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Question about when to use table saw zero-clearance inserts

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Forum topic by Furnitude posted 933 days ago 2162 views 0 times favorited 24 replies Add to Favorites Watch
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Furnitude

329 posts in 2111 days


933 days ago

I currently don’t have a zero-clearance insert on my table saw but am getting one soon. My question is when to use an insert. Is it a good rule of thumb to use a zero-clearance insert all the time except when you are making angled-blade cuts?
Thanks, as always.

-- Mitch, http://furnitude.blogspot.com


24 replies so far

View Ripthorn's profile

Ripthorn

735 posts in 1589 days


#1 posted 933 days ago

I use mine all the time, however there is probably one case (besides angled or dado cuts) when I shouldn’t: if resawing lumber on the table saw. I occasionally do this and find that it is more difficult for the saw to get rid of the dust if using a ZCI.

-- Brian T. - Exact science is not an exact science

View Bertha's profile

Bertha

12951 posts in 1297 days


#2 posted 933 days ago

I use mine for all straight cuts. I kept the factory one for angled cuts but it makes me really nervous for some reason. I think you just get used to NOT seeing the gap. I installed a splitter on mine but admittedly don’t use it very often.

-- My dad and I built a 65 chev pick up.I killed trannys in that thing for some reason-Hog

View Dwain's profile

Dwain

323 posts in 2463 days


#3 posted 933 days ago

All the time. You can even make one for commonly used dado widths, or angled cuts, 45 degrees for example. It’s a good idea to make several and to use as much as possible.

-- When you earnestly believe you can compensate for a lack of skill by doubling your efforts, there is no end to what you CAN'T do

View bunkie's profile

bunkie

411 posts in 1751 days


#4 posted 933 days ago

I can’t remember the last time I didn’t use mine. I agree with Bertha, switching back to the factory insert looks scary…

-- Altruism is, ultimately, self-serving

View bondogaposis's profile

bondogaposis

2446 posts in 955 days


#5 posted 933 days ago

All the time. The zero clearance slot will wear over time and get larger. Then it is time to make a new one, but don’t throw the old one away instead use it for angled cuts or dados. I have one for thin kerf blades and another for standard blades. I think I have about 5 of them laying around for different set ups.

-- Bondo Gaposis

View Bill White's profile

Bill White

3352 posts in 2564 days


#6 posted 933 days ago

Todos los tiempos. All the time. It does make more dust above the table on some cuts, but the trade off is worth the clean up.
Bill

-- bill@magraphics.us

View TheDane's profile

TheDane

3659 posts in 2267 days


#7 posted 933 days ago

I made a batch of zero clearance inserts … one for both by thin and regular kerf blades, as well as a bunch for various widths of dado stacks. About the only time I am not using a ZCI is when I have tilted the blade for some sort of bevel cut.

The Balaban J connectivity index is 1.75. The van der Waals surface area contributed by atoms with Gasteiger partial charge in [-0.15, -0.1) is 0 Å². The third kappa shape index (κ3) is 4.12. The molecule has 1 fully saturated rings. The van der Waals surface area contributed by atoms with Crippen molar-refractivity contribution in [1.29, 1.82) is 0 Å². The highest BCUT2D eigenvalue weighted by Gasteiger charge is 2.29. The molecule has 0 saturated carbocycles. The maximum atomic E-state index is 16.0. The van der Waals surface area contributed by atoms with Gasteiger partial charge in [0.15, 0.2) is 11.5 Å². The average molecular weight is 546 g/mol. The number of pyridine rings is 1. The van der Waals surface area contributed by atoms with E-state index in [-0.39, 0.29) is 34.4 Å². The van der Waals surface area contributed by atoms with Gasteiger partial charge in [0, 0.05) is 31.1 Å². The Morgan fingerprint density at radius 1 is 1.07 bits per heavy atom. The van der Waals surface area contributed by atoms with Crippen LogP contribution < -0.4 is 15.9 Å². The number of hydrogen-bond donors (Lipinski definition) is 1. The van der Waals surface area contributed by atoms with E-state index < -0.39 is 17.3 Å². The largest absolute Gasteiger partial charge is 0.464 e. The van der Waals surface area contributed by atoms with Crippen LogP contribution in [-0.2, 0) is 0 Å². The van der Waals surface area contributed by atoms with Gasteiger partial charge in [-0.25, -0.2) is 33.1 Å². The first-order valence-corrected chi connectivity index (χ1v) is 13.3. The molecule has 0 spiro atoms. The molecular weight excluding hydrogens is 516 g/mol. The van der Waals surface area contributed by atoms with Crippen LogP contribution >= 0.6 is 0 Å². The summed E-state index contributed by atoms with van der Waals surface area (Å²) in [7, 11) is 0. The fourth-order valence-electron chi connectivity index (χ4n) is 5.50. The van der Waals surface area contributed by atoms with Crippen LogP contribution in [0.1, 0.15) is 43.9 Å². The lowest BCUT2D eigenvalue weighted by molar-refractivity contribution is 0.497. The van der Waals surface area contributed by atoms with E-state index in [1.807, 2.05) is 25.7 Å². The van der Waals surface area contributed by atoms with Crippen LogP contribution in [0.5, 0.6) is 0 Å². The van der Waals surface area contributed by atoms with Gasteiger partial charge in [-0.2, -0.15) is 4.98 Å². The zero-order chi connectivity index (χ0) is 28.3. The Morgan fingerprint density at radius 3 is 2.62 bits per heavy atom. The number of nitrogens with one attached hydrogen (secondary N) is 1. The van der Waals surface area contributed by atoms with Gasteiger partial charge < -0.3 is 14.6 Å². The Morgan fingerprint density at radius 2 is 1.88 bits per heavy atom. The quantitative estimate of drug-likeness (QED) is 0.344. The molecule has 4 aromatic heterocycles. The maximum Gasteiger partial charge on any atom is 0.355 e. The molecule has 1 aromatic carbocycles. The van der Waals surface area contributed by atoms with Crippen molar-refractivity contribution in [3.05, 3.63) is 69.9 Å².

—Gerry

-- Gerry -- "I don't plan to ever really grow up ... I'm just going to learn how to act in public!"

View Jim Finn's profile

Jim Finn

1641 posts in 1526 days


#8 posted 933 days ago

I use it all the time my blade is set to 90 degrees.

-- In God We Trust

View Sawkerf's profile

Sawkerf

1730 posts in 1672 days


#9 posted 933 days ago

I only use mine when I’m worried about tear out, or ripping really thin pieces which may want to drop into the throat opening.

A ZCI can really restrict the airflow around the blade, and I see better dust collection when I’m using the factory insert.

-- Adversity doesn't build character...................it reveals it.

View TheDane's profile

TheDane

3659 posts in 2267 days


#10 posted 933 days ago

Sawkerf—That used to be a problem for me, but last fall I installed a Shark Guard.

With a Shopvac hose connected both above and below the blade, dust/chip collection on the table saw is the best I have ever had.

—Gerry

-- Gerry -- "I don't plan to ever really grow up ... I'm just going to learn how to act in public!"

View doninvegas's profile

doninvegas

332 posts in 1511 days


#11 posted 933 days ago

I’m another one that uses it all the time. But remember to remove it when you ar angling the blade or you’ll brake it. Don’t ask me how I know that.

-- "Courage is being scared to death -- but saddling up anyway."

View Jonathan's profile

Jonathan

2603 posts in 1654 days


#12 posted 933 days ago

I use mine any time that I’m not using a dado set. You can also make one for angled cuts, as mentioned above to eliminate excessive gaps common on factory inserts.

-- Jonathan, Denver, CO "Constructive criticism is welcome and valued as it gives me new perspectives and helps me to advance as a woodworker."

View Sawkerf's profile

Sawkerf

1730 posts in 1672 days


#13 posted 933 days ago

Gerry -

Yeah, those are nice, but I’m a real Neanderthal and don’t even know where my blade guard is stashed away. – lol

-- Adversity doesn't build character...................it reveals it.

View Furnitude's profile

Furnitude

329 posts in 2111 days


#14 posted 932 days ago

Thanks, everyone. You confirmed what I thought was the case. After nervously watching narrow cut-offs fall down beside the blade, I’m ready to get a zero-clearance insert. Thanks again.

-- Mitch, http://furnitude.blogspot.com

View Bertha's profile

Bertha

12951 posts in 1297 days


#15 posted 932 days ago

I wish they made a SharkGuard for my saw. :(

-- My dad and I built a 65 chev pick up.I killed trannys in that thing for some reason-Hog

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